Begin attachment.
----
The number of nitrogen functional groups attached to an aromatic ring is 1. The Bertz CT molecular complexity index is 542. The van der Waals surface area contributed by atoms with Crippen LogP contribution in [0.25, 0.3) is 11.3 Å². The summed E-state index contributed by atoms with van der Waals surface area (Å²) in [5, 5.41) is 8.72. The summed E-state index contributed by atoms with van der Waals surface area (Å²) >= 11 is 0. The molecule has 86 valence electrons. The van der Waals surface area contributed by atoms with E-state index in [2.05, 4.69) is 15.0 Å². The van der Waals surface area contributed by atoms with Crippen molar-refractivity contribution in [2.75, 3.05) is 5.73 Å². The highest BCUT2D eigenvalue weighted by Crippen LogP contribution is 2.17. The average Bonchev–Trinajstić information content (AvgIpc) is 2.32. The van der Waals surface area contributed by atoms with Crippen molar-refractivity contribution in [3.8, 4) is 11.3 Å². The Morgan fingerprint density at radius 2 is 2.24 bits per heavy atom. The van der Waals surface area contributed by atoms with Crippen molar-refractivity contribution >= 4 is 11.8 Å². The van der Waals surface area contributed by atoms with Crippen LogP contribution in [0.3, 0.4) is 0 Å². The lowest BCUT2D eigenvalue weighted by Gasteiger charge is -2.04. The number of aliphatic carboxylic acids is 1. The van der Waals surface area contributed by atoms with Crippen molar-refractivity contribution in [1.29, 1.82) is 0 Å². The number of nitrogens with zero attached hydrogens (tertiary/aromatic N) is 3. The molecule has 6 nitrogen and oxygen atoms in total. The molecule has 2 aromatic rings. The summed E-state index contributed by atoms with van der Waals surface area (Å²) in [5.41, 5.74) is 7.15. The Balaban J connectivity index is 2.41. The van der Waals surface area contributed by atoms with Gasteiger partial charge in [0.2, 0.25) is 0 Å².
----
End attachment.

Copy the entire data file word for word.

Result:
The number of nitrogen functional groups attached to an aromatic ring is 1. The Bertz CT molecular complexity index is 542. The van der Waals surface area contributed by atoms with Crippen LogP contribution in [0.25, 0.3) is 11.3 Å². The summed E-state index contributed by atoms with van der Waals surface area (Å²) in [5, 5.41) is 8.72. The summed E-state index contributed by atoms with van der Waals surface area (Å²) >= 11 is 0. The molecule has 86 valence electrons. The van der Waals surface area contributed by atoms with E-state index in [2.05, 4.69) is 15.0 Å². The van der Waals surface area contributed by atoms with Crippen molar-refractivity contribution in [2.75, 3.05) is 5.73 Å². The highest BCUT2D eigenvalue weighted by Crippen LogP contribution is 2.17. The average Bonchev–Trinajstić information content (AvgIpc) is 2.32. The van der Waals surface area contributed by atoms with Crippen molar-refractivity contribution in [3.8, 4) is 11.3 Å². The Morgan fingerprint density at radius 2 is 2.24 bits per heavy atom. The van der Waals surface area contributed by atoms with Crippen molar-refractivity contribution >= 4 is 11.8 Å². The van der Waals surface area contributed by atoms with Crippen LogP contribution in [0.3, 0.4) is 0 Å². The lowest BCUT2D eigenvalue weighted by Gasteiger charge is -2.04. The number of aliphatic carboxylic acids is 1. The van der Waals surface area contributed by atoms with Crippen molar-refractivity contribution in [1.29, 1.82) is 0 Å². The number of nitrogens with zero attached hydrogens (tertiary/aromatic N) is 3. The molecule has 6 nitrogen and oxygen atoms in total. The molecule has 2 aromatic rings. The summed E-state index contributed by atoms with van der Waals surface area (Å²) in [5.41, 5.74) is 7.15. The Balaban J connectivity index is 2.41. The van der Waals surface area contributed by atoms with Gasteiger partial charge in [0.2, 0.25) is 0 Å².